Versuche an Drosophila". Biologisches Zentralblatt. 49: 437-448.. *Goldschmidt, R. B. (1931). Die sexuellen Zwischenstufen, ... Goldschmidt, R. B. (1949). "The beaded minute-intersexes in Drosophila melanogaster Meig". J. Exp. Zool. (published Nov 1949). ... Goldschmidt, R. B. (1945). "Podoptera, a homoeotic mutant of Drosophila and the origin of the insect wing". Science (published ... Goldschmidt, R. B.; Piternick, L K (1957). "The genetic background of chemically induced phenocopies in Drosophila". J. Exp. ...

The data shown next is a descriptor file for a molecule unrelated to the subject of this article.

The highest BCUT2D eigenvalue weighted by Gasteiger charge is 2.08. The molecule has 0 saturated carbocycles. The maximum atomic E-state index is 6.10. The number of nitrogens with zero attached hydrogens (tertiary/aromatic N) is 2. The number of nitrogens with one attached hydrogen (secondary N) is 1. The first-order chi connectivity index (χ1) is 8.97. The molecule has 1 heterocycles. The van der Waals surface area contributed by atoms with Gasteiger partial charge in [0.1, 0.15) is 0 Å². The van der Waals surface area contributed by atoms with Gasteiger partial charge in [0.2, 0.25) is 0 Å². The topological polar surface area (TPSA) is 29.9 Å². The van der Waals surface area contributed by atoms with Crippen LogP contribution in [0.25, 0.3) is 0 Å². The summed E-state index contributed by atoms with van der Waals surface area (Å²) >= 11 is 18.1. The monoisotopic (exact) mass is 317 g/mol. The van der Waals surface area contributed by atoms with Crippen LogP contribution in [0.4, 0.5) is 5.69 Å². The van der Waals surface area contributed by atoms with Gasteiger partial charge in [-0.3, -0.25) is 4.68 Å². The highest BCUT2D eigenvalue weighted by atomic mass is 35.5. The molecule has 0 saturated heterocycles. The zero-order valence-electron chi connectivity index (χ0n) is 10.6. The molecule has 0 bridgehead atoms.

The Birnaviridae genome encodes several proteins: Birnaviridae RNA-directed RNA polymerase (VP1), which lacks the highly conserved Gly-Asp-Asp (GDD) sequence, a component of the proposed catalytic site of this enzyme family that exists in the conserved motif VI of the palm domain of other RNA-directed RNA polymerases.[3] The large RNA segment, segment A, of birnaviruses codes for a polyprotein (N-VP2-VP4-VP3-C) [4] that is processed into the major structural proteins of the virion: VP2, VP3 (a minor structural component of the virus), and into the putative protease VP4.[4] VP4 protein is involved in generating VP2 and VP3.[4] recombinant VP3 is more immunogenic than recombinant VP2.[5] Infectious pancreatic necrosis virus (IPNV), a birnavirus, is an important pathogen in fish farms. Analyses of viral proteins showed that VP2 is the major structural and immunogenic polypeptide of the virus.[6][7] All neutralizing monoclonal antibodies are specific to VP2 and bind to continuous or discontinuous ...